Space Exploration Technologies (SpaceX) said Feb. 1 that it has successfully test fired a launch escape system engine that it is developing with NASA’s financial assistance.

NASA’s Commercial Crew Development Program awarded the Hawthorne, Calif.-based company $75 million last year to begin work on an escape system needed to fly astronauts on Dragon, the cargo-carrying space capsule SpaceX is preparing to send to the international space station this year.

The hypergolic engine SpaceX test fired at its Rocket Development Facility in McGregor, Texas, in January is an advanced version of the Draco engines used on Dragon to maneuver on orbit and during reentry. Eight of the so-called SuperDraco engines built into the side walls of Dragon will produce up to 120,000 pounds of axial thrust, according to SpaceX.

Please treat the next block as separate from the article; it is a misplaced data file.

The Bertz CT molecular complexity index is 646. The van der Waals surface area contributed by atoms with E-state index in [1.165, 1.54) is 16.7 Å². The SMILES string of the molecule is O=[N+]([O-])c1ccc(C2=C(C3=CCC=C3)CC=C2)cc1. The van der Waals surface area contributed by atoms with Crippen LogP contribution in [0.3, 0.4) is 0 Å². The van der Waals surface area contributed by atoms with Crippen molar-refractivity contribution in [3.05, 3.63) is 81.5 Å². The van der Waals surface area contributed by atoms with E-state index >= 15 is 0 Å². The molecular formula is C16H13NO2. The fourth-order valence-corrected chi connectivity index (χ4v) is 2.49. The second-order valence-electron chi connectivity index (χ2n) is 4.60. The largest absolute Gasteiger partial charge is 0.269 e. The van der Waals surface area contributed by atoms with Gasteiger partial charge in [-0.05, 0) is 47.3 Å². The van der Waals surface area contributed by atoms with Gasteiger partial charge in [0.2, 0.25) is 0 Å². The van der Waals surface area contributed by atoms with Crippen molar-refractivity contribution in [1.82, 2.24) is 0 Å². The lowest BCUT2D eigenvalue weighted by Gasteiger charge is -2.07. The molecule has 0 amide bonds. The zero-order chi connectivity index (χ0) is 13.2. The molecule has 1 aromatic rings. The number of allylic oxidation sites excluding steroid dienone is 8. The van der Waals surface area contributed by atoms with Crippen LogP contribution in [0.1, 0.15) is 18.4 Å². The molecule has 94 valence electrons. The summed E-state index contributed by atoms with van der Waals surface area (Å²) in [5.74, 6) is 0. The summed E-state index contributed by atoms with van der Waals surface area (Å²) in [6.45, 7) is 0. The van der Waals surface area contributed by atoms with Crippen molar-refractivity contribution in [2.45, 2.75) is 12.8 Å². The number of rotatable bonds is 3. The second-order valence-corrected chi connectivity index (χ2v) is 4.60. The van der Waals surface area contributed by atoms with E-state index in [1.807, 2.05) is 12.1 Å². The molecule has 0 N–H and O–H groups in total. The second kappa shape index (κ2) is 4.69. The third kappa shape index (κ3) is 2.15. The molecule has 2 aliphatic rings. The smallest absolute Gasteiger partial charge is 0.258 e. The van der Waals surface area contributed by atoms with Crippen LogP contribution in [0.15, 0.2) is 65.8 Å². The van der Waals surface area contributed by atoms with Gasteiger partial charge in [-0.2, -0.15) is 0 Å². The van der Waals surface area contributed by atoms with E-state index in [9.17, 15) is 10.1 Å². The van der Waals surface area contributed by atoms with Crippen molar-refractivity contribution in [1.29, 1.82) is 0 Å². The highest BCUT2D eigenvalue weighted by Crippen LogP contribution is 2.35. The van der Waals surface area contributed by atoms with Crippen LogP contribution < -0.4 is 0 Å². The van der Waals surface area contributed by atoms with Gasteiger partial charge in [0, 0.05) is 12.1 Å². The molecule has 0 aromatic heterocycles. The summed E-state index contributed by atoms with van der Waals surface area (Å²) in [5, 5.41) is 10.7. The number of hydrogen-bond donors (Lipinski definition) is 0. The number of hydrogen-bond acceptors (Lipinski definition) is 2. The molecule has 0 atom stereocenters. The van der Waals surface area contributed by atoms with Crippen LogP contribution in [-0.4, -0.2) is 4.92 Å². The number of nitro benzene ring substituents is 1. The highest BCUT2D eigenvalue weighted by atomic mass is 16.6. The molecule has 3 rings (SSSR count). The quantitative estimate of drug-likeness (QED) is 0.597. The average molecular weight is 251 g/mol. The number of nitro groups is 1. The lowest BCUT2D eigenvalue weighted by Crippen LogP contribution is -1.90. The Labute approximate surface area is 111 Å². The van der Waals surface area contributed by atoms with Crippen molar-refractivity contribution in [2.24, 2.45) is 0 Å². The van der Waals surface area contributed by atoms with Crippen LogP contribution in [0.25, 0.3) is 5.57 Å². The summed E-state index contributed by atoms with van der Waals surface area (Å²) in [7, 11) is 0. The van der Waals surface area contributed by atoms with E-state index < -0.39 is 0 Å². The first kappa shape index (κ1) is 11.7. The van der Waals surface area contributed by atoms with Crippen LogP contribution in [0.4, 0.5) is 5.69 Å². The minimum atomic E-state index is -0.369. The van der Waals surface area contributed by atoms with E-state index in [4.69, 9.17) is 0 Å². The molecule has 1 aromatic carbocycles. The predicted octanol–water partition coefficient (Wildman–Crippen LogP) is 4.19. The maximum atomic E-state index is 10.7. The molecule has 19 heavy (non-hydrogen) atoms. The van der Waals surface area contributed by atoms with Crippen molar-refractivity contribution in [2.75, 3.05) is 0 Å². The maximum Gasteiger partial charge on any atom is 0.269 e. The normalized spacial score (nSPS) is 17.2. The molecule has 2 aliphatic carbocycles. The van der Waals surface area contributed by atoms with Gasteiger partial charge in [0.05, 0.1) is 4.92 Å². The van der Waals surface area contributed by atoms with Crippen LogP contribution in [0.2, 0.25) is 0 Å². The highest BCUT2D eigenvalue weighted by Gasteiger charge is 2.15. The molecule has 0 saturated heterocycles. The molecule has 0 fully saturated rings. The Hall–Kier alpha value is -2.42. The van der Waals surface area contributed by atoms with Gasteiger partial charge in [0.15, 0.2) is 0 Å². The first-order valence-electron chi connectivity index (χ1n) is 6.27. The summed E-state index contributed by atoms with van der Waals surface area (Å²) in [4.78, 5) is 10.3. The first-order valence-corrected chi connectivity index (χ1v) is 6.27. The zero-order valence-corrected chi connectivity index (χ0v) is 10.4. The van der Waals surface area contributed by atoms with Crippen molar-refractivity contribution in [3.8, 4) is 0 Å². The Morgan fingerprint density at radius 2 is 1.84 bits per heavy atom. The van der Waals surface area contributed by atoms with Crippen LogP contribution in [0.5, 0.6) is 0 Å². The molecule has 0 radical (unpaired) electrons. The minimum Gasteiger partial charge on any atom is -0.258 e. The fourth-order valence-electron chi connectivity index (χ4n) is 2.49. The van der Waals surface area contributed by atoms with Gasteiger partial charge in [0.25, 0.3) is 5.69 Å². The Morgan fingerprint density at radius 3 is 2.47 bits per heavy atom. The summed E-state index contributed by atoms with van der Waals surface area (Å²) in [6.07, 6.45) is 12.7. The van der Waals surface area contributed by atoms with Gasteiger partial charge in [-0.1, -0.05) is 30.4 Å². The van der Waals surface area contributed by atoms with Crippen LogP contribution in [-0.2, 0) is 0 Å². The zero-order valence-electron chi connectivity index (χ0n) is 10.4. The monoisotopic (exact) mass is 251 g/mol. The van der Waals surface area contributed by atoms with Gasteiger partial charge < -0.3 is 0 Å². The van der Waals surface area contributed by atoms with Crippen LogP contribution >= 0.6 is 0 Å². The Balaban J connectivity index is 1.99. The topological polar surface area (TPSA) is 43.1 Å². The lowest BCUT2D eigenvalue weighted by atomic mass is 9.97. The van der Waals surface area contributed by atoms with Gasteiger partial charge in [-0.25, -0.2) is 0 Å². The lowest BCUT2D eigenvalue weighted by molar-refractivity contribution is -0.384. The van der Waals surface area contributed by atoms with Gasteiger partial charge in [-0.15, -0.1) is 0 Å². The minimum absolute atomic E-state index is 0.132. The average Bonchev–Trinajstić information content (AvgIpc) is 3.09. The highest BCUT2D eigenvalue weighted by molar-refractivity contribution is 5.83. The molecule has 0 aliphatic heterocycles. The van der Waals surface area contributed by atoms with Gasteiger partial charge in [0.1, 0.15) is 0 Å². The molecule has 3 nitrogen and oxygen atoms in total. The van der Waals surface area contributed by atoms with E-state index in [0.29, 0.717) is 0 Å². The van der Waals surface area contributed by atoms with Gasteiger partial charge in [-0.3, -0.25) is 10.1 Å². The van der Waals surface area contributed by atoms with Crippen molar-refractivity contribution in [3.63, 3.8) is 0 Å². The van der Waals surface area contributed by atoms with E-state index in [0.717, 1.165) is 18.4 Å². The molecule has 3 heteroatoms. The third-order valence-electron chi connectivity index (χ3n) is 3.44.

SpaceX said the SuperDraco sustained full-duration, full-thrust firing as well as a series of deep throttling demonstrations during the recently concluded test series. Company spokeswoman Kirstin Grantham said the full-duration burn ran for five seconds, the same amount of time the engines would burn during an emergency abort.

Dragon’s next launch, a NASA-funded demonstration mission to the space station, currently is targeted for no earlier than March 20. SpaceX had been shooting for a Feb. 7 launch of Dragon and its Falcon 9 rocket but announced in mid-January that it was postponing the launch in order to perform additional testing.